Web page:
Pharmacovigilance in hospice/palliative care: the net immediate and short-term effects of dexamethasone for anorexia

Hatano, Yutaka and Moroni, Matteo and Wilcock, Andrew and Quinn, Stephen and Csikós, Ágnes and Allan, Simon G. and Agar, Meera and Clark, Katherine and Clayton, Josephine M. and Currow, David C. (2016) Pharmacovigilance in hospice/palliative care: the net immediate and short-term effects of dexamethasone for anorexia. BMJ Supportive & Palliative Care, 6 (3). pp. 331-337. ISSN 2045-4368

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Abstract

Objectives Loss of appetite is prevalent in palliative care and distressing for patients and families. Therapies include corticosteroids or progestogens. This study explores the net effect of dexamethasone on anorexia.

Methods Prospective data were collected when dexamethasone was started for anorexia as part of routine care. The National Cancer Institute’s Common Toxicity Criteria for Adverse Events (NCICTCAE) Likert scales assessed severity of anorexia and immediate and short-term harms at 2 time points: baseline and 7 days.

Results This study (41 sites, 8 countries) collected data (July 2013 to July 2014) from 114 patients (mean age 71 (SD 11), 96% with cancer). Median Australian-modified Karnofsky Performance Scale was 50% (range 20–70). Mean baseline NCICTCAE anorexia score was 2.7 (SD 0.6; median 3). 6 patients died by day 7. Of 108 evaluable patients, 74 (68.5%; 95% CI 59.0% to 76.7%) reported ≥1 reduction anorexia scores by day 7, of whom 30 were 0. Mean dexamethasone dose on day 7 was 4.1 mg/day (SD 3.4; median 4; range 0–46 mg). 24 patients reported ≥1 harms (32.4% CI 22.6% to 44.1%; insomnia n=10, depression n=7, euphoria n=7 and hyperglycaemia n=7). Of 24 patients with no benefit, 10 reported ≥1 harms.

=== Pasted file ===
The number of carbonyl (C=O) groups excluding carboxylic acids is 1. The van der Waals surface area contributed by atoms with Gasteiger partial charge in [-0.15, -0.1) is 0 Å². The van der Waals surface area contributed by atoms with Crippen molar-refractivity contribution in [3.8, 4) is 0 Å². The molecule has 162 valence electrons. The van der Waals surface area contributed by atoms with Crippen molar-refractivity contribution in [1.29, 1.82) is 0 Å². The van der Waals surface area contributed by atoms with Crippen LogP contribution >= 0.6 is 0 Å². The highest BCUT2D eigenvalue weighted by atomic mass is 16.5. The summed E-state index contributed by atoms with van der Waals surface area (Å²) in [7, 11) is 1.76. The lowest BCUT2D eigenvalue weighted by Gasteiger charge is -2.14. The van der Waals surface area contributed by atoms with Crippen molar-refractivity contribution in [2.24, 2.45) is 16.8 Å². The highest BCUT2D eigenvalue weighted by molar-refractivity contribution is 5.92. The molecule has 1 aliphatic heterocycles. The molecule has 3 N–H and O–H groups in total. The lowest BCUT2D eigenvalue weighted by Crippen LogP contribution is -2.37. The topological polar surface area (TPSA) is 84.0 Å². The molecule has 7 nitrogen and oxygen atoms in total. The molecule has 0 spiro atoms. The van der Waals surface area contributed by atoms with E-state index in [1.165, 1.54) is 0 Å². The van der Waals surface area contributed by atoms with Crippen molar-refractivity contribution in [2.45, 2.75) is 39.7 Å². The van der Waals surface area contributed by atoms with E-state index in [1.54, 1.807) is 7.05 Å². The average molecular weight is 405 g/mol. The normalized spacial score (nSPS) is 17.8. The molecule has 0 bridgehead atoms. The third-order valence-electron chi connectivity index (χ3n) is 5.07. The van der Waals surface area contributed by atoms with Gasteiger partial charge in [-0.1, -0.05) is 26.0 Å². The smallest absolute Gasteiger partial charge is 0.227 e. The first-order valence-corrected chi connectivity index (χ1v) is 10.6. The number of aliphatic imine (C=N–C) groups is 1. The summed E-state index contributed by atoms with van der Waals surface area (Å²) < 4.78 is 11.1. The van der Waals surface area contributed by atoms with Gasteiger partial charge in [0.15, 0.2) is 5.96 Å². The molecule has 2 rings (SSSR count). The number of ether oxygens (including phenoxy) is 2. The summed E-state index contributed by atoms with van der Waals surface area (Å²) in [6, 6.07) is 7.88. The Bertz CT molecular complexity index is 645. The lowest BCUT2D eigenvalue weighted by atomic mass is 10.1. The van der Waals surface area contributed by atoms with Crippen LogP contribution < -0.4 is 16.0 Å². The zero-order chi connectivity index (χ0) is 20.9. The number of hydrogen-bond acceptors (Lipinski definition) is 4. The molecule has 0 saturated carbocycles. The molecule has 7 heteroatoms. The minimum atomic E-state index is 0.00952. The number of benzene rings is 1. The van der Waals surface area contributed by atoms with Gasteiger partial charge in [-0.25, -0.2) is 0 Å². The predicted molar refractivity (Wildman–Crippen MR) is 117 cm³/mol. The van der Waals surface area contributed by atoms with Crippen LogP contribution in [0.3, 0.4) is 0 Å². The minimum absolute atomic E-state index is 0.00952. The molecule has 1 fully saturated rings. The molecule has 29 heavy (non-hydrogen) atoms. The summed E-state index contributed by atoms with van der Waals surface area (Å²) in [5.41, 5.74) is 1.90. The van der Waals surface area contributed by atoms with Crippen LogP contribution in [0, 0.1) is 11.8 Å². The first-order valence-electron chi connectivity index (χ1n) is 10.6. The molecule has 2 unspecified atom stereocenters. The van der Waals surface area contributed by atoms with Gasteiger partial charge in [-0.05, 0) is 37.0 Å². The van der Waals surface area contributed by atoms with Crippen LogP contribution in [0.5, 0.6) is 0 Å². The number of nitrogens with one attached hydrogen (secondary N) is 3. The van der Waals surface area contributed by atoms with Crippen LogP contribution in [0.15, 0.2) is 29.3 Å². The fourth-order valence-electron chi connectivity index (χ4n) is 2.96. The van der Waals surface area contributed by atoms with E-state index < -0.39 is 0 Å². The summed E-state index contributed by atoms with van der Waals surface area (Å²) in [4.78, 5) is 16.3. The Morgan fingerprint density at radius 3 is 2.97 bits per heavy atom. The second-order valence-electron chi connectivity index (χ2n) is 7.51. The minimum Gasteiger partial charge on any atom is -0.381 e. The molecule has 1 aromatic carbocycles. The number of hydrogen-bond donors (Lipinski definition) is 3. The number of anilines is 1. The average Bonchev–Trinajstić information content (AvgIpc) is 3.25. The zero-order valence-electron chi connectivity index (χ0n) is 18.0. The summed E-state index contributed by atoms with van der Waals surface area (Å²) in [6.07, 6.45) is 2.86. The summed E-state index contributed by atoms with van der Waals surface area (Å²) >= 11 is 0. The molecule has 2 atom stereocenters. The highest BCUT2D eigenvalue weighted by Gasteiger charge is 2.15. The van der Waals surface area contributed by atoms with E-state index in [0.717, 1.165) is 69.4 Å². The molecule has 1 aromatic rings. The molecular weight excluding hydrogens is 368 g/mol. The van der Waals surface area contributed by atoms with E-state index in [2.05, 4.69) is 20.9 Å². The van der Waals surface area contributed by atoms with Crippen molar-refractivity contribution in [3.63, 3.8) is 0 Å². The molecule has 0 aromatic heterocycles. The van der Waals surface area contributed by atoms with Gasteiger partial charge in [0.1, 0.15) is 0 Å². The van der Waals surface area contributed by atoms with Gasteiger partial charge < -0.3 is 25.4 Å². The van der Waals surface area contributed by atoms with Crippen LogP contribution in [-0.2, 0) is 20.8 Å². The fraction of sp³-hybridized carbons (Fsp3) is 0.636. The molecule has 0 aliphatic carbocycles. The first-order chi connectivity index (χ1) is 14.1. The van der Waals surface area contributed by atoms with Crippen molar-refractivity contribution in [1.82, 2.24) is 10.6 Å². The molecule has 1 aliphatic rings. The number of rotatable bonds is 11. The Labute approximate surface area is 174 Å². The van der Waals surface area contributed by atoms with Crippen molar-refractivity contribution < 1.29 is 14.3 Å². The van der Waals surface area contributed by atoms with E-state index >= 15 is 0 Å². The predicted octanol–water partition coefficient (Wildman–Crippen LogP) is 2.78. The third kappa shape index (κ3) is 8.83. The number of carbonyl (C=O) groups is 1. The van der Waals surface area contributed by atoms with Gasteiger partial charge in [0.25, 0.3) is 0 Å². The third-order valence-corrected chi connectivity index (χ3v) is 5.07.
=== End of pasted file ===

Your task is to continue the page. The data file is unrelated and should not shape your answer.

Conclusions This study shows positive and negative effects of 7 days of dexamethasone as an appetite stimulant in patients with advanced life-limiting illnesses. Identifying clinicodemographic characteristics of people most at risk of harms with no benefit is a crucial next step. Longer term follow-up will help to understand longer term and cumulative harms.

Item Type: Article
Schools/Departments: University of Nottingham, UK > Faculty of Medicine and Health Sciences > School of Medicine
Identification Number: 10.1136/bmjspcare-2015-001037
Depositing User: Eprints, Support
Date Deposited: 20 Nov 2017 15:19
Last Modified: 20 Nov 2017 15:23
URI: http://eprints.nottingham.ac.uk/id/eprint/48279

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